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Chapter one: Introduction to biopharmaceutics and pharmacokinetics 1. Introduction 2. Application of the biopharmaceutic and pharmacokinetic principles in the biomedical fields 2.1. Drug formulation design: 2.2. Drug dosage form design: 2.3. Pharmacological testing: 2.4. Toxicological testing: 2.5. Evaluation of organ function: 2.6. Dosage regimen design: 3. The drug concentration-time profile 4. Linear and nonlinear pharmacokinetics 4.1. Linear pharmacokinetics 4.2. Nonlinear pharmacokinetics 5. Pharmacokinetic modeling 5.1. Compartmental modeling 5.2. Physiological modeling: 5.3. Noncompartmental approach: 6. Pharmacokinetic simulation 7. Questions Chapter Two: Drug pharmacokinetics following single intravenous administration 1. Introduction 2. The elimination rate constant 2.1. Rate of drug elimination 2.1.1. The rate constant for drug elimination 2.2. The order of drug elimination 2.2.1. Zero-order elimination 2.2.2. First-order elimination 2.3. Determination of the first-order elimination rate constant (k) 2.4. The mathematical expressions that describe the amount of the drug in the body when the elimination process follow first-order elimination 2.5. Clinical importance of the elimination rate constant 2.6. In summary 3. The volume of distribution 3.1. The relationship between the drug amount in the body and the blood drug concentration 3.2. Drug protein binding and the volume of distribution 3.3. Determination of the volume of distribution 3.4. Clinical importance of the volume of distribution 3.5. In summary 43. The half life 4.1. The half life during zero-order and first-order elimination 4.1.1. Zero-order elimination 4.1.2. First-order elimination 4.2. Graphical determination of the half life 4.3. Clinical importance of the half life 4.4. In summary 5. The total body clearance 5.1. The relationship between the total body clearance, volume of distribution and elimination rate constant 5.2. Determination of the total body clearance 5.3. The total body clearance and volume of distribution are the independent pharmacokinetic parameters 5.4. Clinical importance of the total body clearance 5.5. In summary 6. The area under the curve 6.1. Factors affecting the area under the curve after a single IV bolus dose 6.2. Calculation of AUC after a single IV bolus dose 6.3. Clinical importance of the area under the curve 7. Factors affecting the blood concentration-time profile after a single IV bolus dose: 7.1. Dose 7.2. Volume of distribution: 7.3. Total body clearance: 8. Practice problems: Chapter three: Drug absorption following oral administration: Biopharmaceutical considerations 1. Introduction 2. Physiological factors affecting oral drug absorption 2.1. The nature of the GIT membrane 2.1.1. Passive diffusion 2.1.2. Carrier-mediated transport 2.1.3. Paracellular 2.1.4. Others: 2.2. Gastrointestinal physiology 2.2.1. The buccal cavity: 2.2.2. Esophagus: 2.2.3. Stomach: 2.2.4. Small intestine: 2.2.5. Large intestine: 2.2.6. Rectum: 2.3. Effect of food on drug absorption 2.4. Pathological conditions affecting drug absorption 3. Physical factors affecting oral drug absorption 3.1. The drug physicochemical properties 3.1.1. The drug lipid solubility 3.1.2. The pH-partition theory 3.2. The dissolution of the drug 3.2.1. Surface area 3.2.2. Diffusion coefficient 3.2.3. Thickness of the unstirred layer 3.2.4. Drug solubility 4. The dosage form characteristics 4.1. Types of oral dosage forms 4.1.1. Solutions 4.1.2. Suspensions 4.1.3. Capsules 4.1.4. Tablets 4.1.5. Coated tablets: 4.1.6. Sustained release tablets: 4.2. In vitro disintegration test 4.3. In vitro dissolution test 4.3.1. The rotating basket 4.3.2. The paddle method 4.3.3. Others 4.3.4. Dissolution requirements 4.3.5. Correlation of in vitro drug dissolution with in vivo drug absorption 5. Questions Chapter four: Drug pharmacokinetics following single oral drug administration: a- The rate of drug absorption 1. Introduction 2. Drug absorption after oral administration 3. The plasma concentration-time profile after a single oral dose 4. Determination of the absorption rate constant 4.1. The method of residuals 4.1.1. Lag time 4.1.2. Flip flop of ka and k 4.2. Wagner-Nelson method 5. Clinical importance of the absorption rate constant 6. In summary: 7. Practice problems Chapter five: Drug pharmacokinetics following single oral drug administration: B- The extent of drug absorption 1. Introduction 1.1. General definitions 2. The purpose of the bioavailability and bioequivalence studies 3. Causes for variation in drug bioavailability 3.1. Factors related to the drug formulation and route of administration 3.1.1. Route of administration: 3.1.2. Dosage form: 3.1.3. Excipient: 3.2. Factors related to the drug 3.2.1. Drug solubility: 3.2.2. Drug partition coefficient: 3.2.3. Stability and drug interaction: 3.3. Factors related to the patient 3.3.1. Individual variability: 3.3.2. Site of administration: 3.3.3. Diseases: 3.4. The first-pass effect 4. Pharmacokinetic basis of drug bioavailability and bioequivalence 5. Determination of the drug bioavailability 5.1. Expected values for the drug bioavailability 5.2. Clinical importance of bioavailability and bioequivalence 6. Calculation of the AUC (The linear trapezoidal rule) 7. Regulatory requirements for bioavailability and bioequivalence 7.1. Design and evaluation of bioequivalence studies 7.2. Criteria for waiver of bioavailability requirements 8. The factors affecting the blood concentration-time profile after a single oral dose 8.1. Dose: 8.2. Bioavailability: 8.3. Total body clearance: 8.4. Volume of distribution: 8.5. Absorption rate constant: 9. Practice problems Chapter six: The steady state principle and drug pharmacokinetics during constant rate IV infusion. 1. Introduction 2. The plasma concentration during continuous constant rate IV drug administration 3. The time required to reach steady state 4. Loading dose 5. Determination of the pharmacokinetic parameters 5.1. Total body clearance 5.2. Elimination rate constant 5.3. Volume of distribution 6. Effect of changing the pharmacokinetic parameters on the steady state plasma concentration during constant rate IV infusion 6.1. Infusion rate 6.2. Volume of distribution 6.3. Total body clearance 7. Practice problems Chapter seven: Steady state during multiple drug administration 1. Introduction 2. The drug plasma concentration-time profile during multiple drug administration 3. Average plasma concentration at steady state 4. The time required to reach steady state 5. Loading dose 5.1. For IV drug administration: 5.2. For extravascular drug administration: 6. Drug accumulation 7. Controlled release formulations 8. The effect of changing the pharmacokinetic parameters on the steady state plasma concentration during repeated drug administration. 8.1- Dosing rate 8.2. Total body clearance 8.3. Volume of distribution 8.4. The absorption rate constant 9. Dosage Regimen Design 9.1. Factors to be considered 9.1.1. Therapeutic effect of the drug 9.1.2. Required onset of effect 9.1.3. Drug product 9.1.4. Patient disease state 9.2. Estimation of the patient pharmacokinetic parameters 9.2.1. When no information is known about the patient¿s medical history 9.2.2. When information is available about the patient¿s medical history 9.2.3. When the patient has history of using the drug under consideration 9.3. Selection of dose and dosing interval 9.3.1. Controlled release oral formulation 9.3.2. Fast release oral formulations and IV administration 9.3.2.1. Selection of the dosing interval 9.3.2.2. Selection of dose 9.4. Selection of the loading dose 10. Practice problems Chapter eight: Renal drug elimination 1. Introduction 2. Mechanisms of renal excretion of drugs 2.1. Glomerular filtration 2.2. Tubular secretion 2.3. Tubular reabsorption 3. Determination of the renal excretion rate 3.1. Experimental determination of the renal excretion rate 3.2. The renal excretion rate-time profile 4. The renal clearance 4.1. Creatinine clearance as a measure of kidney function 5. The cumulative amount of the drug excreted in urine 5.1 Determination of the renal clearance from the cumulative amount excreted in urine 6. Determination of the pharmacokinetic parameters from the renal excretion rate data 6.1. Elimination rate constant and half life (k and t1/2) 6.2. Renal excretion rate constant (ke) 6.3. Volume of distribution (Vd) 6.4. Renal clearance (CLR) 6.5. Fraction of dose excreted unchanged in urine 6.6. Bioavailability 7. The effect of changing the pharmacokinetic parameters on the urinary excretion of drugs. 7.1. Dose 7.2. The total body clearance 7.3. Renal clearance 8. Practice problems Chapter nine: Metabolite pharmacokinetics. 1. Introduction 2. Simple model for metabolite kinetics 2.1. Elimination rate limitation 2.2. Formation rate limitation 2.3. Mathematical description of the elimination rate and formation rate limited metabolites 2.4. The time to achieve the maximum metabolite concentration 4. Estimation of the metabolite pharmacokinetic parameters 4.1. Metabolite elimination rate constant 4.2. Fraction of the parent drug converted to a specific metabolite (or amount of metabolite formed) 4.3. Metabolite clearance 4.5. Metabolite volume of distribution 4.6. Metabolite formation clearance 5. The effect of changing the pharmacokinetic parameters on the drug and metabolite concentration-time profiles after a single IV drug administration. 5.1. Drug dose 5.2. Drug total body clearance, CLT 5.3. Drug volume of distribution, Vd 5.4. Fraction of the drug dose converted to the metabolite, fm 5.5. Metabolite CLT(m) 5.6. Metabolite volume of distribution, Vd(m) 6. Steady state metabolite concentration during repeated administration of the parent drug 7. The effect of changing the pharmacokinetic parameters on the steady state drug and metabolite concentrations during repeated drug administration. 7.1. Drug dose 7.2. Drug total body clearance CLT 7.3. Drug volume of distribution, Vd 7.4. Fraction of the drug dose converted to the metabolite, fm 7.5. Metabolite total body clearance, CLT(m) 7.6. Metabolite volume of distribution, Vd(m) 8. Metabolite kinetics after extravascular administration of the parent drug 9. Kinetics of sequential metabolism 10. Practice problems: Chapter ten: Disease state and drug pharmacokinetics. 1. Introduction 2. Patients with kidney dysfunction 2.1. Factors affecting the change in pharmacokinetics in patients with kidney dysfunction 2.1.1. The fraction of dose excreted unchanged in urine. 2.1.2. The degree of kidney dysfunction 2.2. Dosage adjustment in patients with renal dysfunction 2.2.1. Determination of kidney function: 2.2.2. Determination of the fraction of dose excreted unchanged in urine: 2.2.3. Determination of the dosage requirements in patients with reduced kidney function: 3. Patients with Liver diseases 3.1. The Child-Pugh Score: 4. Practice problems Chapter eleven: Nonlinear pharmacokinetics 1. Introduction 1.1. Causes of nonlinear pharmacokinetics 1.1.1. Saturable drug absorption 1.1.2. Saturable protein binding 1.1.3. Saturable renal elimination 1.1.4. Saturable drug metabolism 1.1.5. Others 1.2. Evidences of nonlinear pharmacokinetics 2. Michaelis-Menten enzyme kinetics 2.1. The pharmacokinetic parameters 2.2. Plasma concentration-time profile after a single IV dose of a drug which is eliminated by a metabolic pathway that follows Michaelis-Menten kinetics 2.2.1. After a single drug administration 2.2.2. After multiple drug administration 3. Determination of the pharmacokinetic parameters 3.1. The total body clearance: 3.2. Half life: 4. The effect of changing the pharmacokinetic parameters on the plasma concentration-time profile 4.1. Dose 4.2. Vmax 4.3. Km 5. Oral administration of drugs that are eliminated by Michaelis-Menten process 6. Pharmacokinetic parameter determination and dosage recommendation 6.1. Mathematical method 6.2. The direct linear plot 6.3. The linear transformation method 7. Multiple elimination pathways 8. Practice problems Chapter twelve: Multi-compartment pharmacokinetic models 1. Introduction 2. The two-compartment pharmacokinetic model 3. The parameters of the two-compartments pharmacokinetic model 3.1. Definition of the pharmacokinetic parameters 3.2. The mathematical equation that describes the plasma concentration-time profile 4. Determination of the two-compartment pharmacokinetic model parameters 4.1. The method of residuals 4.2. Determination of the model parameters 4.2.1. Volume of the central compartment ( Vc ) 4.2.2. The area under the curve ( AUC ) 4.2.3. The total body clearance ( CLT ) 4.2.4. The first-order elimination rate constant from the central compartment (k3) 4.2.5. The first-order transfer rate constant from the peripheral compartment to the central compartment (k2) 4.2.6. The first-order transfer rate constant from the central compartment to the peripheral compartment ( k1 ) 4.2.7. The volume of distribution at steady state ( Vdss ) 4.2.8. The volume of distribution in the elimination phase ( Vd? ) 5. Effect of changing the pharmacokinetic parameters on the drug concentration-time profile after a single IV dose 5.1. Dose 5.2. Volume of Distribution 5.3. The hybrid distribution rate constant, ? 5.4. The hybrid elimination rate constant, ? 6. Oral administration of drugs that follow the two-compartment pharmacokinetic model 7. Constant rate IV administration of drugs that follow the two-compartment pharmacokinetic model 8. Multiple drug administration 9. Renal excretion of drugs that follow two-compartment pharmacokinetic model 10. The effect of changing the pharmacokinetic parameters on the drug distribution between the central and peripheral compartments 10.1. Dose 10.2. The first-order transfer rate constant from the central to the peripheral compartment, k1 10.3. The first-order transfer rate constant from the peripheral to the central compartment, k2 10.4. The first-order elimination rate constant from the central compartment, k3 11. The three-compartment pharmacokinetic model 12. Practice Problems Chapter thirteen: Drug pharmacokinetics following administration by intermittent intravenous infusion. 1. Introduction 2. The drug concentration-time profile during intermittent IV infusion 2.1. After the first dose 2.2. After repeated administration before reaching steady state 2.3. At steady state 3. The effect of changing the pharmacokinetic parameters on the steady state plasma concentration during repeated intermittent IV infusion. 3.1. Dose 3.2. Infusion time 3.3. Total body clearance 3.4. Volume of distribution 4. Application of the pharmacokinetic principles for intermittent IV infusion to the therapeutic use of aminoglycoside 4.1. Pharmacokinetic characteristics 4.2. Guidelines for aminoglycoside plasma concentration 4.3. The extended- interval aminoglycoside dosing regimen 5. Individualization of aminoglycoside therapy 5.1. Determination of the initial dosing regimen based on the population parameters 5.2. Determination of the patient-specific pharmacokinetic parameters 5.2.1. If the patient is to receive the first aminoglycoside dose 5.2.2. If the patient received aminoglycosides before but the steady state was not achieved 5.2.3. If the patient received aminoglycosides and steady state has been achieved 5.3. Determination of the dosing regimen based on the patient¿s specific parameters 5.3.1. Selection of the dosing interval (?) 5.3.2. Selection of dose 5.3.3. Selection of the loading dose 6. Practice problems: Chapter fourteen: Noncompartmental approach pharmacokinetic data analysis 1. Introduction 2. The noncompartmental approach in data analysis 3. The mean residence time (MRT) 3.1. Calculation of the AUC and AUMC 3.1.1. Area under the plasma concentration-time curve 3.1.2. Area under the first moment-time curve 3.2. The Mean residence time after different routes of administration 3.2.1. The MRT after extravascular administration 3.2.2. The MRT after constant rate IV infusion 4. Other pharmacokinetic parameters that can be determined using the noncompartmental approach. 5. Determination of the MRT for compartmental models 6. Practice problems Chapter fifteen: Physiological approach to hepatic clearance 1. Introduction 2. The organ Clearance 3. Hepatic extraction ratio 4. Intrinsic Clearance (CLint) 5. Systemic bioavailability 6. The effect of the change in intrinsic clearance and hepatic blood flow on the hepatic clearance, systemic availability and drug concentration-time profile 6.1. Low extraction ratio drugs 6.2. High extraction ratio drugs: 7. Protein binding and hepatic extraction 8. Practice problems: Chapter sixteen: Pharmacokinetic-pharmacodynamic relationship 1. Introduction 2. Pharmacodynamic models 2.1. The fixed effect model 2.2. The linear model 2.3. The log-linear model 2.4. The Emax model 2.5. The sigmoid Emax model 3. The link between the pharmacokinetic and the pharmacodynamic models 4. Application of pharmacodynamic models 4.1. Duration of drug effect: 4.2. The dosing regimen: 5. Practice problems Chapter seventeen: Therapeutic drug monitoring 1. Introduction 2. General principles of initiation and management of drug therapy 3. Drug blood concentration versus drug dose 4. The therapeutic range 5. The variability in the drug pharmacokinetics and response 5.1. Body weight 5.2. Age 5.3. Drug-drug interactions 5.4. Genetic factors 5.5. Pregnancy 5.6. Diseases 5.7. Other factors 6. Advantage of therapeutic drug monitoring 6.1. Facilitate the rapid achievement of an appropriate dosing regimen 6.2. Evaluate existing dosing regimen 6.3. A prophylactic mean against toxicity: 6.4. Distinguish between pharmacokinetic and pharmacodynamic causes of therapeutic failure: 6.5. Cost-effectiveness: 7. Candidate drugs for therapeutic drug monitoring 7.1. Drugs with low therapeutic index 7.2. Drugs with great variability in their pharmacokinetic properties 7.3. Drugs used in patients who are at high risk of toxicity 8. Methods for measuring drug blood concentrations 9. Establishing a therapeutic drug monitoring service 9.1. Major requirements 9.2. Procedures 9.2.1. Determination of the initial dosing regimen: 9.2.2. Determination of the patient¿s specific pharmacokinetic parameters 9.2.3. Calculation of the dosage requirements based on the patient¿s specific pharmacokinetic parameters of the drug. 10. Questions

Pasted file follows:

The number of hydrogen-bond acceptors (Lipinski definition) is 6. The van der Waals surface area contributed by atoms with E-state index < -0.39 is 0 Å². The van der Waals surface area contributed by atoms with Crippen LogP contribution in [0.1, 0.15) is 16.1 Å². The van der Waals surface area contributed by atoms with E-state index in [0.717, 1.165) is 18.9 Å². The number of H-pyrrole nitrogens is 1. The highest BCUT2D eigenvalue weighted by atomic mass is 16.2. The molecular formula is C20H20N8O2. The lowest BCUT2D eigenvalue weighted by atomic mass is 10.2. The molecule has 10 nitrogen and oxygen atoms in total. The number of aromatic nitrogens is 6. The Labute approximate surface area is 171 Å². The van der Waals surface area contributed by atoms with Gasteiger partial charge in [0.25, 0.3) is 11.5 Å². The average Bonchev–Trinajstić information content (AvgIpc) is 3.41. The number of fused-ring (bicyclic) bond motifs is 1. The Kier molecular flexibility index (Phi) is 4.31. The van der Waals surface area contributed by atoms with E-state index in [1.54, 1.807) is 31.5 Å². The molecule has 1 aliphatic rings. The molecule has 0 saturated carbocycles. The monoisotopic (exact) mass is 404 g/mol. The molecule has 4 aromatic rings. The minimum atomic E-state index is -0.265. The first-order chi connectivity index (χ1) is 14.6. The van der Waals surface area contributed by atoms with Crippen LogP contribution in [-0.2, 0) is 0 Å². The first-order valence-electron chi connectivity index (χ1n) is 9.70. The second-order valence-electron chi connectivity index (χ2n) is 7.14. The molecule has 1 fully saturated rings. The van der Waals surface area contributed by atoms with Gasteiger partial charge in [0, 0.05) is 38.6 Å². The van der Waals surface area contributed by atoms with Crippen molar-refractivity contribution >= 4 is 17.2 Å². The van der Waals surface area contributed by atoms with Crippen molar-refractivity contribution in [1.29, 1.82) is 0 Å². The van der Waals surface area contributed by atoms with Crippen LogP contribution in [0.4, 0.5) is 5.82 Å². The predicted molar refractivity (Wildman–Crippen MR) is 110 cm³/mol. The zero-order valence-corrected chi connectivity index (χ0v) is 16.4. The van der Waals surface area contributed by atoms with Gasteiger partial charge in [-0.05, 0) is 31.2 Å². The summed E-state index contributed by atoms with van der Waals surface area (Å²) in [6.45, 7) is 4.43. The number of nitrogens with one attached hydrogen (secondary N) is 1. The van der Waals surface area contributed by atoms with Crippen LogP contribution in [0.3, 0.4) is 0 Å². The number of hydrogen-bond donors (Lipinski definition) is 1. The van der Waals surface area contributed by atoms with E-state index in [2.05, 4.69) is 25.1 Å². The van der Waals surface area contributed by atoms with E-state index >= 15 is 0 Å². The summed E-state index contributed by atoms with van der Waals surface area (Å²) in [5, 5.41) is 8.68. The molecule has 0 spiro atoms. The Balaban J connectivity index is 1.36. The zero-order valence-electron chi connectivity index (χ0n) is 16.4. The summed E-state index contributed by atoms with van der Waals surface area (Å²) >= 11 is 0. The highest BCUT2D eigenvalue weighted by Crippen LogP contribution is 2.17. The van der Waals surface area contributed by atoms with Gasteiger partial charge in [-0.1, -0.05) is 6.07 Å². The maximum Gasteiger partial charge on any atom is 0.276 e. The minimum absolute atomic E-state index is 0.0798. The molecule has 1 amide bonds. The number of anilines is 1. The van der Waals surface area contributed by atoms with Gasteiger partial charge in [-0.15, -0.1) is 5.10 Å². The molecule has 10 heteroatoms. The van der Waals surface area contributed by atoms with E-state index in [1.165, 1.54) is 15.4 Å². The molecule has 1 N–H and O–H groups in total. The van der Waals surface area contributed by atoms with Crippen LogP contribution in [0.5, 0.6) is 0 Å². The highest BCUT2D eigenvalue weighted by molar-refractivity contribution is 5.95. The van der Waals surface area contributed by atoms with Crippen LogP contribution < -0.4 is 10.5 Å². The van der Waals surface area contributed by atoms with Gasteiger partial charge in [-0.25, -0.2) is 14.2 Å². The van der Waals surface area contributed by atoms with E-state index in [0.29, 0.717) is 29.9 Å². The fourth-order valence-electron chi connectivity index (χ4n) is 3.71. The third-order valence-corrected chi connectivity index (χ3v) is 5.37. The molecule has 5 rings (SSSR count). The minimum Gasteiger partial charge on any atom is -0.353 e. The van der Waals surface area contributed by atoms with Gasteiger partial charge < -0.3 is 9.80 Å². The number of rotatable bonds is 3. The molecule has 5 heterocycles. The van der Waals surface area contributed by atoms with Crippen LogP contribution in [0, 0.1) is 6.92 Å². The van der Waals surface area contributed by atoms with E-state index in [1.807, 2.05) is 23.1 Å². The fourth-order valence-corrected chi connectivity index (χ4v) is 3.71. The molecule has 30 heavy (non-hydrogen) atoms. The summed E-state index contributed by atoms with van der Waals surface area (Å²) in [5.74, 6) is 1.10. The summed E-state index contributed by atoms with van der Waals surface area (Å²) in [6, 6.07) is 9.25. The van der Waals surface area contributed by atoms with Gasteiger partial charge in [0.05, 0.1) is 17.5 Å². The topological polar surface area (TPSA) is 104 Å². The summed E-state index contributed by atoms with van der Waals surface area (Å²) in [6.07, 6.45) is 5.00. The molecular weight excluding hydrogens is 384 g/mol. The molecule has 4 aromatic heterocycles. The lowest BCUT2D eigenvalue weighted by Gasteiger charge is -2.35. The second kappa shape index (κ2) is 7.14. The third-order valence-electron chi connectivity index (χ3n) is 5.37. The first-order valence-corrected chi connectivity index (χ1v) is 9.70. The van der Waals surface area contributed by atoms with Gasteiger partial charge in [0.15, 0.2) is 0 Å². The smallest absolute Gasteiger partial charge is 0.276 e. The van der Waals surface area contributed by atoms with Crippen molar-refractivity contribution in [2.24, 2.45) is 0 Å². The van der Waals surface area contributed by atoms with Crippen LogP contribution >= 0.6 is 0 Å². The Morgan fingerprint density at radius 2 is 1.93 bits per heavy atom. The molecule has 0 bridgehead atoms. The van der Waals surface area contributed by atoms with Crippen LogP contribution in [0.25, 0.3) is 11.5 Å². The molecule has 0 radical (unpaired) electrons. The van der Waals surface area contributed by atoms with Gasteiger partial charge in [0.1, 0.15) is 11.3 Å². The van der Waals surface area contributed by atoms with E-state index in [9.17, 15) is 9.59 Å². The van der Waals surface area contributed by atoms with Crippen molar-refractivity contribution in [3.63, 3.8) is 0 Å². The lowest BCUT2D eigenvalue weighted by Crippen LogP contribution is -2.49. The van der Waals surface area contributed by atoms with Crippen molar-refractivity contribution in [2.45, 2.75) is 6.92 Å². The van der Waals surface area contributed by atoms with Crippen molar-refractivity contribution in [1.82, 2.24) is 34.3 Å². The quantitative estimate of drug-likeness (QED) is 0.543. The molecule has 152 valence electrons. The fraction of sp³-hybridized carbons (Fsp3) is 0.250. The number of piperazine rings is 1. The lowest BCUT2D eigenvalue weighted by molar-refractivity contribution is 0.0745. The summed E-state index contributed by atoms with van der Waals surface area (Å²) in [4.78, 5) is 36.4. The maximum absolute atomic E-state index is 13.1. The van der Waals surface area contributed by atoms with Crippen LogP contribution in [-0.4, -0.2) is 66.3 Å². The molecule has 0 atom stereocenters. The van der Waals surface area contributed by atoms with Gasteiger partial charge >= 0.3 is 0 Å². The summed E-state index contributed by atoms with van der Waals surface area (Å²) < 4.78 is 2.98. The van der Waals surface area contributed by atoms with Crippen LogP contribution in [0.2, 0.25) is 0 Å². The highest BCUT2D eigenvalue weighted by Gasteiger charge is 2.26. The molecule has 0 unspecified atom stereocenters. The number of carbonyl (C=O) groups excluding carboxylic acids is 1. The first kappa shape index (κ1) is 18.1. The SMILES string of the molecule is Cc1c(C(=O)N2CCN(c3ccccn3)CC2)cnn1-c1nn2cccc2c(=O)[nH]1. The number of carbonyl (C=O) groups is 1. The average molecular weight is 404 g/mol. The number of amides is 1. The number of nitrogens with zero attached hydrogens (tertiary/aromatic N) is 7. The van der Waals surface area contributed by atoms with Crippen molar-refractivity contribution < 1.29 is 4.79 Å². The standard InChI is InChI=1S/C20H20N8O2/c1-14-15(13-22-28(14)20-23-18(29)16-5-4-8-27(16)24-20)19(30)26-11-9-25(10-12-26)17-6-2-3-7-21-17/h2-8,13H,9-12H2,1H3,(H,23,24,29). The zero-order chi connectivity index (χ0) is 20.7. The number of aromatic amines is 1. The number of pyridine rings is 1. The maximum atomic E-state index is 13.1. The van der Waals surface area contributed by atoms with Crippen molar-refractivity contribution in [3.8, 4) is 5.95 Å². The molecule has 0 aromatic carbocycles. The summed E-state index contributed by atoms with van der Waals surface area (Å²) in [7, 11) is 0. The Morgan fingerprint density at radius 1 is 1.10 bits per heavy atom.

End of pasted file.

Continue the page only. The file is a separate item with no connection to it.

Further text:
Library of Congress Subject Headings for this publication:

Pharmacokinetics.

Pharmacokinetics.